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Monday, October 23, 2017

It Happens All The Time: Hollywood, Washington, The Old South

Reprinted with permission from Creators.

Hollywood was shocked (shocked!) at the story pyramid revealing Harvey Weinstein’s violent passes at younger women.

(Why wait 20 years, superstars Angelina, Gwyneth and boyfriend Brad?)

Hear the echoes of Anita Hill and Clarence Thomas and, telescoping time, Thomas Jefferson and Sally Hemings. Did the champion of liberty coerce his subjugated slave mistress? You tell me. But there’s a twist to that tale.

The free-fall from movie pharaoh to industry pariah brought a breeze of vindication. Weinstein’s life crumbled in such cinematic style that a plot point was born: a flood named #MeToo. The hashtag sprang up for legions of women who vividly reported sexual assault and harassment.



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Pressure Mounts On Insurance Companies To Consider Their Role In Opioid Epidemic

Reprinted with permission from ProPublica.

 

A prominent Democratic lawmaker asked major health insurers today whether their policies and preferred prescription drug lists have made the nation’s opioid epidemic worse.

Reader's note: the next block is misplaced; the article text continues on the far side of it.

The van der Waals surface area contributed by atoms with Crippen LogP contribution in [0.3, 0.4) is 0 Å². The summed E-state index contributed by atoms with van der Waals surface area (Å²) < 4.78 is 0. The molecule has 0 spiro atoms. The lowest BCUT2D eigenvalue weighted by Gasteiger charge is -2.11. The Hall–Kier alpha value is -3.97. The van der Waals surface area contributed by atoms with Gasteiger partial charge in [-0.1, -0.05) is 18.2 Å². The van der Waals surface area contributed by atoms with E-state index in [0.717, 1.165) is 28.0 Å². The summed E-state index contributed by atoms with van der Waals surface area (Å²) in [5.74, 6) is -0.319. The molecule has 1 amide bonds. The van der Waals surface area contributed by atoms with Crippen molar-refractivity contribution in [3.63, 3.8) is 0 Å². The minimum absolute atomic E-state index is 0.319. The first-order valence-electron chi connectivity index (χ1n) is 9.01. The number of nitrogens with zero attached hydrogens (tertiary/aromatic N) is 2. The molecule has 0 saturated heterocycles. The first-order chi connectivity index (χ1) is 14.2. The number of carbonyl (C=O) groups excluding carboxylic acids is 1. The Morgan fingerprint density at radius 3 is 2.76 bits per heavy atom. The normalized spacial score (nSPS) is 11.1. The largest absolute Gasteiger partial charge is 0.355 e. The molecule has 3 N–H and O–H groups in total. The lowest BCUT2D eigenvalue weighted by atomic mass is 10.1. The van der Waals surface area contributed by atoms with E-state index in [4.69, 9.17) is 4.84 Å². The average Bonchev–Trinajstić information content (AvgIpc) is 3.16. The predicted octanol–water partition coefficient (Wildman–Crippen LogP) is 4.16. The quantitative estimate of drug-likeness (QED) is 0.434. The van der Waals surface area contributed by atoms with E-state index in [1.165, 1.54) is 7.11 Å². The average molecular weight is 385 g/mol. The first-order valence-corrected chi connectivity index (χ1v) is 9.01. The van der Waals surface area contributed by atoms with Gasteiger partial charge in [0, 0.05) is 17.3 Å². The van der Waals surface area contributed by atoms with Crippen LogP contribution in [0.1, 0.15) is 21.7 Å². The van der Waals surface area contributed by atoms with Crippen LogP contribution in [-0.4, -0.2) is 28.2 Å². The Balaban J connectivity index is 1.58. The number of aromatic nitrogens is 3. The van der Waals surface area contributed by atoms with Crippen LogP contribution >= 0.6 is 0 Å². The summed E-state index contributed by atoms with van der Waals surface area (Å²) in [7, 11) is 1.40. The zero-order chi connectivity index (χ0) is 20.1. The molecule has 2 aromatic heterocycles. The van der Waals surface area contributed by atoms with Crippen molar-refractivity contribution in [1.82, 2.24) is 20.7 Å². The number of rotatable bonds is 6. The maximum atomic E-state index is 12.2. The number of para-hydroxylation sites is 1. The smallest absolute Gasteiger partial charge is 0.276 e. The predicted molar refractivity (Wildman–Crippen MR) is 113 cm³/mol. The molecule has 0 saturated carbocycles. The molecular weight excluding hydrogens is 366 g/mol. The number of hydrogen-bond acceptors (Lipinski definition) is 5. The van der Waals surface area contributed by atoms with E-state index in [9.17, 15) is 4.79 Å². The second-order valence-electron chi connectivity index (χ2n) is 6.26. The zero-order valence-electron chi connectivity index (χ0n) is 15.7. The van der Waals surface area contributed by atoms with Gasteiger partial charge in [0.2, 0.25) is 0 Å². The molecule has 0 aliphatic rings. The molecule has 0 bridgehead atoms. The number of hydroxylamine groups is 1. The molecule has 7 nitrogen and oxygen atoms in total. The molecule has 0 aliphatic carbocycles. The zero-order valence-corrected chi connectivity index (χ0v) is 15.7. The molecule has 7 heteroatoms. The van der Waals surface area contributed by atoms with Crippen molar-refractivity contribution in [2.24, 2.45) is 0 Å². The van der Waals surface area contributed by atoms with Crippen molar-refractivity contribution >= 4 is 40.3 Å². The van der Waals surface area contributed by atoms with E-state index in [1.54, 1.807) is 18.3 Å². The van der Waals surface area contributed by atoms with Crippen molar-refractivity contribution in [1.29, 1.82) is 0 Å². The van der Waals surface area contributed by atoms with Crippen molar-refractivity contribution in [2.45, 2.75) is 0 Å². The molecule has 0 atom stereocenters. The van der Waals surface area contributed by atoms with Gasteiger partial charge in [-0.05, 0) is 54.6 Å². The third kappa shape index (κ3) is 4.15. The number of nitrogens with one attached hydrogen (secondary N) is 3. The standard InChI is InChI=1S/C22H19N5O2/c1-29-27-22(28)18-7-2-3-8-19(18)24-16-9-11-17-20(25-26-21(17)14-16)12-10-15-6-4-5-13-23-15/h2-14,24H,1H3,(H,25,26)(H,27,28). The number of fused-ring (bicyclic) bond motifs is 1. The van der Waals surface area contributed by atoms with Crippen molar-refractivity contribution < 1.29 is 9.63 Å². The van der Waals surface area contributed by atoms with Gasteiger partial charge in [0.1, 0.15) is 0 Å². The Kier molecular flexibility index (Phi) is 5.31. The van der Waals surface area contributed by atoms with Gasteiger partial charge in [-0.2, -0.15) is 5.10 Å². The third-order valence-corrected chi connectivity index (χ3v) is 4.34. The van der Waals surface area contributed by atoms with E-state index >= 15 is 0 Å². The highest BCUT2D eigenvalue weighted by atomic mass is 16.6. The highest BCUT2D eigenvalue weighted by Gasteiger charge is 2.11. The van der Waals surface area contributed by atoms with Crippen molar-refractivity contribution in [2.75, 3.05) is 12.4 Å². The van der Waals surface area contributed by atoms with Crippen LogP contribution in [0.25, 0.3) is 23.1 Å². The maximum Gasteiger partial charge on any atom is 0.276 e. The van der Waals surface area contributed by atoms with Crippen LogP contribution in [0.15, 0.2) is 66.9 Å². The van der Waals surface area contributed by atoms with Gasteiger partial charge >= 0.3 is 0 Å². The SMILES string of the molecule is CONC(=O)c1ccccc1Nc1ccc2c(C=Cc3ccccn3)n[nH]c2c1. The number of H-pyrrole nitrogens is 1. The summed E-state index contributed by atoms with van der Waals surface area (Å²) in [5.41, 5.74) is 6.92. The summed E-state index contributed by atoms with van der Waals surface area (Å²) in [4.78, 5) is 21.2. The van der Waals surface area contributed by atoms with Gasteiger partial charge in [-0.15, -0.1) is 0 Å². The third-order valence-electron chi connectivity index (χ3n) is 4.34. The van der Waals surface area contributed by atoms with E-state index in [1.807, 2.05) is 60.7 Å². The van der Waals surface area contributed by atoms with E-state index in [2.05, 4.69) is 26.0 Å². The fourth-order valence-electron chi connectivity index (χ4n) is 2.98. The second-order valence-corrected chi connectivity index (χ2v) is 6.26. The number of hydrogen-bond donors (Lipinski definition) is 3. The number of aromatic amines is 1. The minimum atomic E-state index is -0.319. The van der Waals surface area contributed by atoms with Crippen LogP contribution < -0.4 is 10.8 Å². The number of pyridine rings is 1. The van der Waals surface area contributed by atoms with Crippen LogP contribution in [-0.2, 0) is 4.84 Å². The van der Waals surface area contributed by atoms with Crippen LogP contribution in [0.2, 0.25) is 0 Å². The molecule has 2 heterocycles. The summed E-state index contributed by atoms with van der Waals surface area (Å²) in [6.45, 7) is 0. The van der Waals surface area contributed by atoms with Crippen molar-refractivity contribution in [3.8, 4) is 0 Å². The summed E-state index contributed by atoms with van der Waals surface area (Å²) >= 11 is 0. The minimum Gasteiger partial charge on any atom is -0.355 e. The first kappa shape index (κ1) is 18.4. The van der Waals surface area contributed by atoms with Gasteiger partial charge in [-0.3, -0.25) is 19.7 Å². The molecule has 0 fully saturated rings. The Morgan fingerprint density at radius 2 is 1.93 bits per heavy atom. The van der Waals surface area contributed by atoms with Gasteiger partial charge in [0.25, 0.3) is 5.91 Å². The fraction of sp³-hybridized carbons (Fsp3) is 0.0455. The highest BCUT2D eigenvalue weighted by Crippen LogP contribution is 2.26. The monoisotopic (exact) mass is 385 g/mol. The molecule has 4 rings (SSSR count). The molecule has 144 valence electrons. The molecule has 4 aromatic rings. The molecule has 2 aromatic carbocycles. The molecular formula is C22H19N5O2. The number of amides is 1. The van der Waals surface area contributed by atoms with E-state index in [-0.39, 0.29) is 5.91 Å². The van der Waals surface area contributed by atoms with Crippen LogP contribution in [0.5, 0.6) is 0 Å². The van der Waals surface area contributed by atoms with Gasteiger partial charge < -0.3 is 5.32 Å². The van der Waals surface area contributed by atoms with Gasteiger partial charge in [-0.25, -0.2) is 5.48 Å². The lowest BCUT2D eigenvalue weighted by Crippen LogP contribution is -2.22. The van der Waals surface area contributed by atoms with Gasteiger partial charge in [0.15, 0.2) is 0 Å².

Rep. Elijah Cummings, D-Md., the ranking member of the House Committee on Oversight and Government Reform, wrote to the companies after an article by ProPublica and The New York Times found that insurance companies sometimes favor cheaper, more addictive opioids over less addictive, but more expensive, alternatives.

“This is not a hypothetical problem,” Cummings wrote. “In my home state of Maryland, 550 people died of an overdose in the first three months of 2017 alone.…

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How ‘Pinkwashing’ Took Over The Breast Cancer Crusade

Reprinted with permission from AlterNet.

 

Breast cancer is the darling of corporate America, with pink ribbons adorning everything from handbags to handguns. Corporations put a pink ribbon on their products to boost sales and build their brand. And it works—sales go up and profits increase. Unfortunately, despite 25 years of pink ribbon marketing, breast cancer diagnoses have not gone down.

It’s one reason the national education and activist organization that I lead, Breast Cancer Action, has long called October “Breast Cancer Industry Month.” October was designated Breast Cancer Awareness Month (BCAM) more than 30 years ago—by the corporation now known as AstraZeneca, in partnership with the American Cancer Society.…

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